By happenstance we ran into some runner friends from back East -- Charlie, Vicki and Barb, who were descending from a day hike to Camp Muir. With Charlie crewing, Vicki and Barb had just run the Wonderland Trail in 3 days, news I was very happy to hear because now I knew it was, indeed, going to be passable for Chet and me -- yippee! Happy smiles all around:
Our weather was great so far, but the forecast called for a storm to move in sometime after midnight. Being accustomed to going all night long in our ultra endeavors, we decided that after setting up the tents and eating dinner at Camp Muir, we'd head for the summit around 5 p.m. Umm... sure... okay... I like doing things differently! Our route was the standard Disappointment Cleaver and the Ingraham Glacier. Open crevasses abounded, and the penitentes looked like something created by Seuss. Fortunately, the route is so well traveled that we had no trouble getting around them. That's Little Tahoma in the background.
I felt great until about 13,500, when the altitude hit like a brick wall. Misery loves company, and I had plenty of it, with both Doug and Grant suffering altitude sickness. Fortunately, I only felt like I was going to puke! However, we were so close and, although a bit breezy at the crater rim, the weather was holding so we kept on climbing. Finally, the real summit!
Heh, heh... T'was a bit dark, but we could see the lights of Seattle which was pretty cool, as was crossing the crater. The descent took forever, but we intentionally took our time over the steep, hard-frozen terrain. (Most parties descend after the snow has softened up in the sun.) Here's Little Tahoma again, this time just before sunrise! As we descended lower, angry looking clouds filled the sky, so we were really happy we'd decided to climb all night.
Upon reaching Camp Muir, I decided to just head on down to Paradise since it was daylight and I knew I wouldn't sleep anyway. So, basically I unintentionally ended up climbing Rainier as a "day hike," albeit a bit slower than the fellow who climbed it in under 5 hours earlier this summer. (O_O) After a couple of days of R&R in Ashford, my BC buddy Chet (curiously, unlike the South Park Canadians, his head does not come apart when he talks) ventured south of the border to traverse the Wonderland Trail with me in 3 days. On Day 1 we simultaneously second guessed our sanity in the cold drizzle while happily anticipating the adventure ahead. Here we are at the start in Longmire (note the speedy legs)!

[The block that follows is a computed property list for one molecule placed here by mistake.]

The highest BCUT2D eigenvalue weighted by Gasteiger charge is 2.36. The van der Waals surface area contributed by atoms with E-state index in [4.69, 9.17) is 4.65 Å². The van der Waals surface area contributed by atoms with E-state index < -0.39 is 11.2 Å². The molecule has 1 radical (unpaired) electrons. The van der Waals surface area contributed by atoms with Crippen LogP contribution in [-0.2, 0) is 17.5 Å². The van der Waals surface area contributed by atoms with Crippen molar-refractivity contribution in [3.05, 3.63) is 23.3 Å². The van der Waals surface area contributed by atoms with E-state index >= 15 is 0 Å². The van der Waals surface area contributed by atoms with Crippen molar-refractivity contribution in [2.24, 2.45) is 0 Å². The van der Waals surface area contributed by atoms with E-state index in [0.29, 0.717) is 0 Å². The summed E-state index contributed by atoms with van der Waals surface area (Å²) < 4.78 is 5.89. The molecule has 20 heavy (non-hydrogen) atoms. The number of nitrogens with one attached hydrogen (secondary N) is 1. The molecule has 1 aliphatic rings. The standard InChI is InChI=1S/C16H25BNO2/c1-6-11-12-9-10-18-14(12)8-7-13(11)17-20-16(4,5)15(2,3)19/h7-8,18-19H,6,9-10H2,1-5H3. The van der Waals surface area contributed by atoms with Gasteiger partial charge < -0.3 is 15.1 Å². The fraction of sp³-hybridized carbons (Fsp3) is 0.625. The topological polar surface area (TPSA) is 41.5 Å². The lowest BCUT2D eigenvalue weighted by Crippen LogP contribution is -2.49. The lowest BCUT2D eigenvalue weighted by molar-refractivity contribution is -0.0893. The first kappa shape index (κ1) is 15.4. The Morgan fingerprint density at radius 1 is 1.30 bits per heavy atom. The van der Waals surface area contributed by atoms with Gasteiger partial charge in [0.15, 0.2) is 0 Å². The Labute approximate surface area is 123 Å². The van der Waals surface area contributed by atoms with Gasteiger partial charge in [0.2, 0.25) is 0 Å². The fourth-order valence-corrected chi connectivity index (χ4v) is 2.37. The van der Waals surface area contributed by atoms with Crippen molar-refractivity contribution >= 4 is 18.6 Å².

Chris crewed us and had the tents set up and all our gear available at the end of each day, so all we carried were a few pounds in our Nathan packs. I carried only one bottle since there was water everywhere, most of which I drank untreated. (I do not necessarily recommend that you do the same, but this is my norm and I haven't gotten sick yet.) Chris ended up driving about twice the mileage we ran. This photo is the start of Day 2 at Mowich Lake. Yep, that's snow we're standing on. The Northwest got a lot of late snow this year, so we had fun glissading, slippin' and slidin' across snowfields. :)
We spent the second night at White River Campground. Due to the overcast, after 2 days and roughly 60 miles, we had yet to see the mountain! Finally on Day 3 we had sun and clear skies. The terrain and views were spectacular, with flower-filled alpine meadows, fun snowfields, marmots, and warmer temps. The third day made up for the first two and then some. :-)
The finish at Longmire on Sunday afternoon: 90'ish miles, 20,000'ish feet of climb and descent, and about 27'ish hours of total running time (not including sleep!).
And now the flowers. They were just lovely! Here's a small sampling. These are called avalanche lillies.
Not sure of the names of these, just like all the colors.
IMO, more beautiful than the finest of cultivated botanical gardens.
This is a tiger lily. Some plants have only one bloom while others have many. The most I've seen on one stem is 9 blooms.
Isn't he CUUUTE?! Compared to Colorado marmots, Washington's are generally lighter in color, blond almost. We also saw a few pikas, a deer, and just missed seeing a black bear.